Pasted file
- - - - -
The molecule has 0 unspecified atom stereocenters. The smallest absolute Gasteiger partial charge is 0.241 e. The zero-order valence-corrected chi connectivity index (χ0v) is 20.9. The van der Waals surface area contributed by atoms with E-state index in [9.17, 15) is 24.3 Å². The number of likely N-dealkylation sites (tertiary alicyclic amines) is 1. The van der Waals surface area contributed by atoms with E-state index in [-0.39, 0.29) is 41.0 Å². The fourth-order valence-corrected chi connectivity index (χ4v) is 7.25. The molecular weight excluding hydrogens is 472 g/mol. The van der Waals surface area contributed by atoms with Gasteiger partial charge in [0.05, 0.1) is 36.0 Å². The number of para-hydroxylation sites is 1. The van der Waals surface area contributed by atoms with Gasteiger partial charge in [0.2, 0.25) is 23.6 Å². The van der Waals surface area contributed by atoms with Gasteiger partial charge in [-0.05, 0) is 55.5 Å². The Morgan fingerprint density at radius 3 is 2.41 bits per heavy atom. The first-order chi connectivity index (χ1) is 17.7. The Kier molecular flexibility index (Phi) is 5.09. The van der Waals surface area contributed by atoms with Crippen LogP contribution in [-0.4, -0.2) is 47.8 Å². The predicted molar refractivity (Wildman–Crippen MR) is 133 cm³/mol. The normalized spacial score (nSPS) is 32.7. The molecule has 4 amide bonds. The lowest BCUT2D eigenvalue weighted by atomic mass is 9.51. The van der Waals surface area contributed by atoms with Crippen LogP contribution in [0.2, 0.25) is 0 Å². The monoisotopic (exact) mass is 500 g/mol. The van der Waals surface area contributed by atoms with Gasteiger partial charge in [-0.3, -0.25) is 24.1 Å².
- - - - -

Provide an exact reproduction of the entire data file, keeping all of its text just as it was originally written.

The molecule has 0 unspecified atom stereocenters. The smallest absolute Gasteiger partial charge is 0.241 e. The zero-order valence-corrected chi connectivity index (χ0v) is 20.9. The van der Waals surface area contributed by atoms with E-state index in [9.17, 15) is 24.3 Å². The number of likely N-dealkylation sites (tertiary alicyclic amines) is 1. The van der Waals surface area contributed by atoms with E-state index in [-0.39, 0.29) is 41.0 Å². The fourth-order valence-corrected chi connectivity index (χ4v) is 7.25. The molecular weight excluding hydrogens is 472 g/mol. The van der Waals surface area contributed by atoms with Gasteiger partial charge in [0.05, 0.1) is 36.0 Å². The number of para-hydroxylation sites is 1. The van der Waals surface area contributed by atoms with Gasteiger partial charge in [0.2, 0.25) is 23.6 Å². The van der Waals surface area contributed by atoms with Gasteiger partial charge in [-0.05, 0) is 55.5 Å². The Morgan fingerprint density at radius 3 is 2.41 bits per heavy atom. The first-order chi connectivity index (χ1) is 17.7. The Kier molecular flexibility index (Phi) is 5.09. The van der Waals surface area contributed by atoms with Crippen LogP contribution in [-0.4, -0.2) is 47.8 Å². The predicted molar refractivity (Wildman–Crippen MR) is 133 cm³/mol. The normalized spacial score (nSPS) is 32.7. The molecule has 4 amide bonds. The lowest BCUT2D eigenvalue weighted by atomic mass is 9.51. The van der Waals surface area contributed by atoms with Crippen LogP contribution in [0.2, 0.25) is 0 Å². The monoisotopic (exact) mass is 500 g/mol. The van der Waals surface area contributed by atoms with Gasteiger partial charge in [-0.3, -0.25) is 24.1 Å².